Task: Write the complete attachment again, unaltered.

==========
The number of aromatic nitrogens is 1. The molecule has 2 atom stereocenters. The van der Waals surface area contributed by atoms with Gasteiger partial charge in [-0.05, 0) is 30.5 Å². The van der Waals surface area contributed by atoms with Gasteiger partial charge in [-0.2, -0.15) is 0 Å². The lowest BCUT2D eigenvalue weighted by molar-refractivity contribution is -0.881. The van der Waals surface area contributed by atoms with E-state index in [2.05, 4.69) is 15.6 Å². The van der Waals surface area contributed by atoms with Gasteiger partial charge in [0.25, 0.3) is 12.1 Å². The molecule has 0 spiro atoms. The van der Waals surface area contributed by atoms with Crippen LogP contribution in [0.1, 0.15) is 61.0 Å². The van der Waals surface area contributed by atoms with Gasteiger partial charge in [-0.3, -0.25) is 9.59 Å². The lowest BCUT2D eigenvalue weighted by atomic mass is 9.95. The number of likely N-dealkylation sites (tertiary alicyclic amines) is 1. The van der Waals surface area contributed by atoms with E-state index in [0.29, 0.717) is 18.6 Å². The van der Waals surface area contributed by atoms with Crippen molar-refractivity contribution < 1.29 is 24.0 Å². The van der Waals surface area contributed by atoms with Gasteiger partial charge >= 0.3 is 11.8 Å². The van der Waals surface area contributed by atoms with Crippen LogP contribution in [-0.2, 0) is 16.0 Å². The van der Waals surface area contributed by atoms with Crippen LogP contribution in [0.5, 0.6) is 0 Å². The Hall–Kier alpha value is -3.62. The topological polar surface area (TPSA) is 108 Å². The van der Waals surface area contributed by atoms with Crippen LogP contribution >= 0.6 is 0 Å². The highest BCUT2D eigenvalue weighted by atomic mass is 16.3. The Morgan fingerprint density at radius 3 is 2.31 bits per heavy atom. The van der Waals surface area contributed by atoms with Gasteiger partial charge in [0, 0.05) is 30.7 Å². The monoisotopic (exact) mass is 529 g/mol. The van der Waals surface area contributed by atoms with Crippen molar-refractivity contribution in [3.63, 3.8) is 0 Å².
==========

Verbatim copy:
The number of aromatic nitrogens is 1. The molecule has 2 atom stereocenters. The van der Waals surface area contributed by atoms with Gasteiger partial charge in [-0.05, 0) is 30.5 Å². The van der Waals surface area contributed by atoms with Gasteiger partial charge in [-0.2, -0.15) is 0 Å². The lowest BCUT2D eigenvalue weighted by molar-refractivity contribution is -0.881. The van der Waals surface area contributed by atoms with E-state index in [2.05, 4.69) is 15.6 Å². The van der Waals surface area contributed by atoms with Gasteiger partial charge in [0.25, 0.3) is 12.1 Å². The molecule has 0 spiro atoms. The van der Waals surface area contributed by atoms with Crippen LogP contribution in [0.1, 0.15) is 61.0 Å². The van der Waals surface area contributed by atoms with Gasteiger partial charge in [-0.3, -0.25) is 9.59 Å². The lowest BCUT2D eigenvalue weighted by atomic mass is 9.95. The number of likely N-dealkylation sites (tertiary alicyclic amines) is 1. The van der Waals surface area contributed by atoms with E-state index in [0.29, 0.717) is 18.6 Å². The van der Waals surface area contributed by atoms with Crippen molar-refractivity contribution < 1.29 is 24.0 Å². The van der Waals surface area contributed by atoms with Gasteiger partial charge >= 0.3 is 11.8 Å². The van der Waals surface area contributed by atoms with Crippen LogP contribution in [-0.2, 0) is 16.0 Å². The van der Waals surface area contributed by atoms with Crippen LogP contribution in [0.5, 0.6) is 0 Å². The Hall–Kier alpha value is -3.62. The topological polar surface area (TPSA) is 108 Å². The van der Waals surface area contributed by atoms with Crippen LogP contribution >= 0.6 is 0 Å². The highest BCUT2D eigenvalue weighted by atomic mass is 16.3. The Morgan fingerprint density at radius 3 is 2.31 bits per heavy atom. The van der Waals surface area contributed by atoms with Gasteiger partial charge in [0, 0.05) is 30.7 Å². The monoisotopic (exact) mass is 529 g/mol. The van der Waals surface area contributed by atoms with Crippen molar-refractivity contribution in [3.63, 3.8) is 0 Å².